The South has been historically unable to respond effectively against such operations, but if the KPA attacks openly — as in November’s shelling of Yeonpyeong Island, during which four people died — South Korean Defense Minister Kim Kwan-jin has indicated he would upgrade retaliation.

The danger would be whether the North would then retaliate against the response, sparking a cycle of escalation.

“If you are the South, you have to have escalation dominance. It must be clear to North Korea that they are going to pay a higher price,” said Mr. Pinkston. “I am not confident that the South is prepared for that.”

Seoul is disadvantaged in that situation: It has to safeguard its economy, which is subject to global capital markets; it is beholden to its people and to international pressure; and it has to answer to its public for the lives of its own troops. None of these conditions hinder Pyongyang’s freedom of action.

Still, South Korean public opinion has hardened against the North.

“After the Cheonan, we saw division in South Korean public opinion, but after Yeonpyeong, the public felt very different,” said Kim Tae-woo, of the Korea Institute of Defense Analyses. “There was a feeling that patience is not the way to protect the national interest.”

There was public uproar over Seoul’s ineffective response to the Yeonpyeong shelling. Satellite photos indicate that South Korean counterbattery fire against KPA artillery did not hit any of the launch systems involved in the fatal barrage.

The South is refortifying its five front-line islands close to the disputed “northern limit line” in the Yellow Sea, and the defense minister has strongly hinted that future southern retaliation would include airstrikes.

“If they attack again, we will retaliate without fail,” Mr. Kim said. “And that has the possibility to trigger bigger conflict.”

A spiraling escalation would raise the nightmare scenario of the resumption of full-scale hostilities on the Korean Peninsula. North Korea has threatened to use nuclear weapons if war breaks out. Global financial markets would be devastated in a Korea-based conflict because Northeast Asia is the world’s third-largest zone of economic activity, after North America and Western Europe.

What’s more, the United States, signatory to a mutual defense treaty with South Korea, would be dragged in, and U.S. naval and Marine personnel in Okinawa and Tokyo also could be involved.

The KPA’s Achilles’ heel might be its conventional forces’ command and control and its offensive sustainability.

“They know that their division is tasked to take that hill and that town — day one, day two, day three — until they get to Busan [South Korea],” said Mr. Bermudez. “What happens when this gets all screwed up? Their command-and-control network is weak and, as best we can tell, their greatest weakness is their inability to handle the unexpected.”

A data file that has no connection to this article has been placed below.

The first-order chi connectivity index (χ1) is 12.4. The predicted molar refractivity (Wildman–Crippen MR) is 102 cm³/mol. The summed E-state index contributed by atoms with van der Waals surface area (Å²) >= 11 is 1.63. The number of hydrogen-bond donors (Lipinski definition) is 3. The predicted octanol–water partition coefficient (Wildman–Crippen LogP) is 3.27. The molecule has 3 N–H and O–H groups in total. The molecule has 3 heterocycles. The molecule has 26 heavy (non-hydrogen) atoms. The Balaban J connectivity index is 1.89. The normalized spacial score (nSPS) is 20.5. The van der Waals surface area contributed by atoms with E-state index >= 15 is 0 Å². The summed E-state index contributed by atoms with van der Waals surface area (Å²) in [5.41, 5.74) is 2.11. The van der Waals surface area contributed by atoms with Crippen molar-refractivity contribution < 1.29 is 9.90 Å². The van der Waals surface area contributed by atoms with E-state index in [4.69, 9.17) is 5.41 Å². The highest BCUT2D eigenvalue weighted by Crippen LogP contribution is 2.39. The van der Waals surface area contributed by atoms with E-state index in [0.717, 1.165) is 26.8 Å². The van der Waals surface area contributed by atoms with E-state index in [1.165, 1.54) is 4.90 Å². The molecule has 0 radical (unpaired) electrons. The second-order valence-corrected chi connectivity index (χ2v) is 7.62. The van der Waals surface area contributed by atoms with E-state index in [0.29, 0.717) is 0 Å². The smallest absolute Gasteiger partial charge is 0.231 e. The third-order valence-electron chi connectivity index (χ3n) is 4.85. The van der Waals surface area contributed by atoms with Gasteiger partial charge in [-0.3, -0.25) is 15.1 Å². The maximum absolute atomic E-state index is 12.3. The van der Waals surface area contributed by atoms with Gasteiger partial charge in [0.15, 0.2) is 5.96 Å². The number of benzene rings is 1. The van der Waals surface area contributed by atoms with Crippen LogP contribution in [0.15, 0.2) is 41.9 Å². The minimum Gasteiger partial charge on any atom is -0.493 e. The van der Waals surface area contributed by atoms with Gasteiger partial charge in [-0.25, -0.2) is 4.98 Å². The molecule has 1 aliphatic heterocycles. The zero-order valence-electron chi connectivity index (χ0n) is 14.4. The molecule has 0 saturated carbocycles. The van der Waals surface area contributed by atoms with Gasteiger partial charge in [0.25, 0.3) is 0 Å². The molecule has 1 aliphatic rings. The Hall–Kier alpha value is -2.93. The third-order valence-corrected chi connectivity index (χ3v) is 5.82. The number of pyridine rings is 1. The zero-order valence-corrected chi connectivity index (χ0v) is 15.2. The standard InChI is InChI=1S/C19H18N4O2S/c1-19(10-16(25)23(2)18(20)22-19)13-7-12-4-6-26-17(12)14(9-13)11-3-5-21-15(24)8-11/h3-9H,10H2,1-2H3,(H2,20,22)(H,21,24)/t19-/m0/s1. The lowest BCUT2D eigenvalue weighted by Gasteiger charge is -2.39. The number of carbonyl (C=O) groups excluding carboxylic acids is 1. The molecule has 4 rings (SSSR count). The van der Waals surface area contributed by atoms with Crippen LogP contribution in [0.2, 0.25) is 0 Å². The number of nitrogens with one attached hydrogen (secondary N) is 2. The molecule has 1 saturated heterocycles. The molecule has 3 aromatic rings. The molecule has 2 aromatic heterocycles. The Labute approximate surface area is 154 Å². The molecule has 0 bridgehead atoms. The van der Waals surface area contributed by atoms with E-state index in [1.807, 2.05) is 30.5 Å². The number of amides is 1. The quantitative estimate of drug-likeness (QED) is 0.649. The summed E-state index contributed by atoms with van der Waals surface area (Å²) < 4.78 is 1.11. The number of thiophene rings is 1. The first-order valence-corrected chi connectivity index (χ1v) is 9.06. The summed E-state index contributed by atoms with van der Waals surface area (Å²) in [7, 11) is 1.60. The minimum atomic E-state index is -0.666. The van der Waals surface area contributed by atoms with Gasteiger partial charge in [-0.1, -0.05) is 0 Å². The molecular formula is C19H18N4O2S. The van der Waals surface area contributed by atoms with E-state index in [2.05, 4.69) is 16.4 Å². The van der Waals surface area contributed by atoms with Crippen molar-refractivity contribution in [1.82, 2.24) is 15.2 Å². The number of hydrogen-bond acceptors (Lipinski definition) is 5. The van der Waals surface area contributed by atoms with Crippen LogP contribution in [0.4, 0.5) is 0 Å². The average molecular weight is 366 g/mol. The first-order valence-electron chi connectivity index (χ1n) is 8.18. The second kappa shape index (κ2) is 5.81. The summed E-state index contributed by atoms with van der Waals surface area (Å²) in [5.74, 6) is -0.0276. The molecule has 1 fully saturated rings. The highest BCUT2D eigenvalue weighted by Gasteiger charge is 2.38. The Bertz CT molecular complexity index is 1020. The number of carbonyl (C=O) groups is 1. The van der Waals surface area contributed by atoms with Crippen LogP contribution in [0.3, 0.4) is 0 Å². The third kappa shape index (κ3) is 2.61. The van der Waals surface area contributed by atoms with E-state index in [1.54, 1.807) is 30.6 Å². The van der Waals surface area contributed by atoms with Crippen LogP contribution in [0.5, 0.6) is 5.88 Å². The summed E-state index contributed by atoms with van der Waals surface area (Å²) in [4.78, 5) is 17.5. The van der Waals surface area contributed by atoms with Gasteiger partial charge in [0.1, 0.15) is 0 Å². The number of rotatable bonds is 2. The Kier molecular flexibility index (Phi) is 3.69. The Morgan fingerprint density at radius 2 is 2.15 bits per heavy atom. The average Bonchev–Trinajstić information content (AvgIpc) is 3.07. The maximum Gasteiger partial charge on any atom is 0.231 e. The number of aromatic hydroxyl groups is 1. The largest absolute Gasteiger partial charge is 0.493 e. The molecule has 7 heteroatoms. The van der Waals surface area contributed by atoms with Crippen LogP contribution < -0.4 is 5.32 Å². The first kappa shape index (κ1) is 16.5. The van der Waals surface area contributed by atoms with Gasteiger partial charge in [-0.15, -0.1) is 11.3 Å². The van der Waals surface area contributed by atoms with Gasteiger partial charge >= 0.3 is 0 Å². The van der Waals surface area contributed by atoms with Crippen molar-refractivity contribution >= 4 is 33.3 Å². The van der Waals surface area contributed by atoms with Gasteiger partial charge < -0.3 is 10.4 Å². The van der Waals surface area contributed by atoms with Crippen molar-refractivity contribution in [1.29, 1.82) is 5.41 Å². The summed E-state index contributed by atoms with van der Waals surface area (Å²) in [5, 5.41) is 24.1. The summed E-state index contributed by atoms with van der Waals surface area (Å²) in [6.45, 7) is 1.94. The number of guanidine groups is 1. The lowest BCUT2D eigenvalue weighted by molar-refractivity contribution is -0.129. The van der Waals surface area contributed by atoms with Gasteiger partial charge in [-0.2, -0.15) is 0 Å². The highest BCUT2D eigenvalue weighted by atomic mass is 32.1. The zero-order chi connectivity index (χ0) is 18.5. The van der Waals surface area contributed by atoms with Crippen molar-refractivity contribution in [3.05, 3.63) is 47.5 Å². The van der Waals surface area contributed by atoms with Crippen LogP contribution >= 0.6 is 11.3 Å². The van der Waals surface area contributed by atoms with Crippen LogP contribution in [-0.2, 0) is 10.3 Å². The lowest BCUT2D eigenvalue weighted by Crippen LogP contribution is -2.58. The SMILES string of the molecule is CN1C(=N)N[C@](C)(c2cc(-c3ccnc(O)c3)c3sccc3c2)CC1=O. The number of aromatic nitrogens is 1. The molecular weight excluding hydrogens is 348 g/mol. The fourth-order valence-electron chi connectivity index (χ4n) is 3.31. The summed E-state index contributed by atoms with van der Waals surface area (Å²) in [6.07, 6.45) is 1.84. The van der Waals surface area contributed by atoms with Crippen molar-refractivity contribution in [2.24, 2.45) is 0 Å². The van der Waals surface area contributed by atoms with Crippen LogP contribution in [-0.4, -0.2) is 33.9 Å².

Moreover, with the North’s shortage of fuel and vehicles, the KPA would lose momentum the further south it penetrated as its supply lines absorbed near constant attack from U.S. air forces.

Yet while U.S. Marine Corps and Army air-mobile forces could — theoretically — outmaneuver the one-dimensional KPA, a U.S.-South Korean victory is not a foregone conclusion, said Mr. Bermudez. KPA special forces, targeting ports, airports and transport hubs, would try to prevent U.S. forces from reaching the battlefield.

“If they can degrade reinforcements, they have a small window of opportunity to overwhelm the South Korean defenses, capture a major portion of the peninsula and force a negotiated peace,” he said.

Even if air-mobile troops do deploy, they would face the North’s bristling air defenses, Mr. Bermudez said, citing the prominence of anti-aircraft weapons in Pyongyang military parades.

And although North Korea has not yet managed to convert atomic materials into warheads, and its missiles are, as yet, unable to reach the continental U.S., its nuclear threat can be delivered closer to home — such as by ship — to strategic effect: Nullifying U.S. Marine deployment.

“What if North Korea tells Japan, ‘If you support the Americans, you become a target?’ and then they pop a nuke in Sea of Japan?” Mr. Bermudez said. “It would cause a great deal of debate and that could paralyze Japanese support for the United States, just long enough to make a difference.”